Every so often I get asked about what the possibilities are of filing a Chapter 20 bankruptcy. They are not asked for by name mind you given that not too many people know what a Chapter 20 bankruptcy is and also because the Bankruptcy Code does not mention them by name. A Chapter 20 bankruptcy is essentially when you have filed a Chapter 7 bankruptcy and then subsequently file a Chapter 13 bankruptcy (7 + 13 = 20). Normally you have to wait 4 years after filing a Chapter 7 bankruptcy before you can file a Chapter 13 bankruptcy case and be eligible to receive a discharge of your debts.
Situations for a Chapter 20 Bankruptcy
Wouldn’t it be simpler and cheaper to just file a Chapter 13 the first time around? Yes, most of the time it would be simpler if you had just filed a Chapter 13 so there are not as many issues. However, that is sometimes not possible due to the circumstances. People sometimes file for a Chapter 7 first to discharge of all their unsecured debts (medical bills, credit cards, personal loans, etc.) before filing a Chapter 13 because they may be over the debt limitations under 11 U.S.C. §109(e). You are not eligible to be a debtor under Chapter 13 if your unsecured, liquidated, non-contingent debts exceed $383,175.00, or secured, liquidated, non-contingent debts exceed $1,149,525.00. Another scenario may be you file for a Chapter 7 to discharge your unsecured debt, but later find yourself with mortgage arrears and are facing foreclosure so you need to file a Chapter 13 bankruptcy case to save your home.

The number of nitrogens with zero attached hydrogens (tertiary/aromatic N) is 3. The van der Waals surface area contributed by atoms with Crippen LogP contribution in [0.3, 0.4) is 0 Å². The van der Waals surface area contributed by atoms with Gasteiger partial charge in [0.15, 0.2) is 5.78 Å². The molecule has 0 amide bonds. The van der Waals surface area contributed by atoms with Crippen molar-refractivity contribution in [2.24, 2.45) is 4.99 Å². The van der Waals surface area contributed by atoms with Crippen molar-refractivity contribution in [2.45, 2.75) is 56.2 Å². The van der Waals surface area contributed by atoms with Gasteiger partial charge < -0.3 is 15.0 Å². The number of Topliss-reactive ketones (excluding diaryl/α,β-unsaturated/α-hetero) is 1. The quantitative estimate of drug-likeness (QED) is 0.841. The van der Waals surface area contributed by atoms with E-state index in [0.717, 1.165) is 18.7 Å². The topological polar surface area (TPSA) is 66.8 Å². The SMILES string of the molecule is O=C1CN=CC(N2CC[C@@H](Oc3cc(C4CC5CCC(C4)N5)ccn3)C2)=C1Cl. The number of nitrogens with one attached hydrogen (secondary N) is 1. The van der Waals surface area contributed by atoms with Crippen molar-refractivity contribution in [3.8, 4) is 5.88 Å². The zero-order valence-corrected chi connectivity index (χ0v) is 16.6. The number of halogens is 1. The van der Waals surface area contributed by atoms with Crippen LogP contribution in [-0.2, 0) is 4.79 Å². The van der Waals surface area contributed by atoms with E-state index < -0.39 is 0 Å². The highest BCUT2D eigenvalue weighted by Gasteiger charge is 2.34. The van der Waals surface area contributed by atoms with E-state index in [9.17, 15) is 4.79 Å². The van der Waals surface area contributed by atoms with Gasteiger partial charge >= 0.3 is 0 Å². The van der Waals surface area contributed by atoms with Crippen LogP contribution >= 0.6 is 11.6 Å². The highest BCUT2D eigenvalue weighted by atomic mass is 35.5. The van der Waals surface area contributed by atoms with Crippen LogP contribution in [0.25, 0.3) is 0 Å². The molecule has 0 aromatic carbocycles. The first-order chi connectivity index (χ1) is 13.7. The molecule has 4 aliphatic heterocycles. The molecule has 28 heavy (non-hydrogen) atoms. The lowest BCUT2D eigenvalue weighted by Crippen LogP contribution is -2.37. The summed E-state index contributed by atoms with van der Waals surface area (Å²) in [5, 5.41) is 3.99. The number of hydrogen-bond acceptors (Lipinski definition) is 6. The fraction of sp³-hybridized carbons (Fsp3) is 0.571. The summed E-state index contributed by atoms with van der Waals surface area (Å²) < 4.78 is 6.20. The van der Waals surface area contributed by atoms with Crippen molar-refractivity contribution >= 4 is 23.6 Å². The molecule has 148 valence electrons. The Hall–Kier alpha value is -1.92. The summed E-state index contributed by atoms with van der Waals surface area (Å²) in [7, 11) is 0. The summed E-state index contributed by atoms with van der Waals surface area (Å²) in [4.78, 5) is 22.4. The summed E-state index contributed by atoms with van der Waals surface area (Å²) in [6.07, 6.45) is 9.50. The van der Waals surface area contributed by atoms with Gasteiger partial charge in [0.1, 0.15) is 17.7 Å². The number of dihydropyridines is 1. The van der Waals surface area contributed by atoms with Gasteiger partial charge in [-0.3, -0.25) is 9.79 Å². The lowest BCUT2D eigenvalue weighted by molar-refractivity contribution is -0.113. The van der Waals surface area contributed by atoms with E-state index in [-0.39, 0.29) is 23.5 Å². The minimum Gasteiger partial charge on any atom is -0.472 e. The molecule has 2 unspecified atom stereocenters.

If you are considering a Chapter 20 bankruptcy you should definitely consult with an experienced bankruptcy attorney to help you with the case as it is complicated.
At Bond & Botes, our affiliated offices offer free initial consultations. Please feel free to call one of our conveniently located offices to set up a private consultation with one of our experienced attorneys. We will analyze your situation and help you to make the best decision possible to help you eliminate your debt once and for all.